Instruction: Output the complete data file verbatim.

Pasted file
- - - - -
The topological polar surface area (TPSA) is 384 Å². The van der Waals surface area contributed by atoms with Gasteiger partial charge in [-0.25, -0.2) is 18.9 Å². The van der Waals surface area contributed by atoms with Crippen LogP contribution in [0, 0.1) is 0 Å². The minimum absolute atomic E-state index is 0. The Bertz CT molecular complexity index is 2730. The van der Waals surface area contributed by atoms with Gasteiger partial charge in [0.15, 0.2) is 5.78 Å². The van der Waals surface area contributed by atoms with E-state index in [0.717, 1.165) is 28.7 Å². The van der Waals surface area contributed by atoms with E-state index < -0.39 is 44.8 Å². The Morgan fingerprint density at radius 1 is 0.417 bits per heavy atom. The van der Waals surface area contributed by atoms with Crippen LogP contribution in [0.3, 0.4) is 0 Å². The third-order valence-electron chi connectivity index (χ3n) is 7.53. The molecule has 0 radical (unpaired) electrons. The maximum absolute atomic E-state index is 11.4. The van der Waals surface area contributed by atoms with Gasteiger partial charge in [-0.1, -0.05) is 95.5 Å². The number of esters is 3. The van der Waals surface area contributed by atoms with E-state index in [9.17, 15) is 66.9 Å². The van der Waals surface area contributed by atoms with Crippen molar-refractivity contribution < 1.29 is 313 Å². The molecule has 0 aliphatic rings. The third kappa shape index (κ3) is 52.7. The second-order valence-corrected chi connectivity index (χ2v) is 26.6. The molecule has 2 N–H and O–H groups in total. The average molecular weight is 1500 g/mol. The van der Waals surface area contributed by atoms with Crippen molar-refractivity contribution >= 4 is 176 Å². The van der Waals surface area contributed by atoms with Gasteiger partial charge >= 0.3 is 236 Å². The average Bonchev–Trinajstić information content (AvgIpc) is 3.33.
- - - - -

The topological polar surface area (TPSA) is 384 Å². The van der Waals surface area contributed by atoms with Gasteiger partial charge in [-0.25, -0.2) is 18.9 Å². The van der Waals surface area contributed by atoms with Crippen LogP contribution in [0, 0.1) is 0 Å². The minimum absolute atomic E-state index is 0. The Bertz CT molecular complexity index is 2730. The van der Waals surface area contributed by atoms with Gasteiger partial charge in [0.15, 0.2) is 5.78 Å². The van der Waals surface area contributed by atoms with E-state index in [0.717, 1.165) is 28.7 Å². The van der Waals surface area contributed by atoms with E-state index < -0.39 is 44.8 Å². The Morgan fingerprint density at radius 1 is 0.417 bits per heavy atom. The van der Waals surface area contributed by atoms with Crippen LogP contribution in [0.3, 0.4) is 0 Å². The third-order valence-electron chi connectivity index (χ3n) is 7.53. The molecule has 0 radical (unpaired) electrons. The maximum absolute atomic E-state index is 11.4. The van der Waals surface area contributed by atoms with Gasteiger partial charge in [-0.1, -0.05) is 95.5 Å². The number of esters is 3. The van der Waals surface area contributed by atoms with E-state index in [9.17, 15) is 66.9 Å². The van der Waals surface area contributed by atoms with Crippen molar-refractivity contribution < 1.29 is 313 Å². The molecule has 0 aliphatic rings. The third kappa shape index (κ3) is 52.7. The second-order valence-corrected chi connectivity index (χ2v) is 26.6. The molecule has 2 N–H and O–H groups in total. The average molecular weight is 1500 g/mol. The van der Waals surface area contributed by atoms with Crippen molar-refractivity contribution >= 4 is 176 Å². The van der Waals surface area contributed by atoms with Gasteiger partial charge >= 0.3 is 236 Å². The average Bonchev–Trinajstić information content (AvgIpc) is 3.33.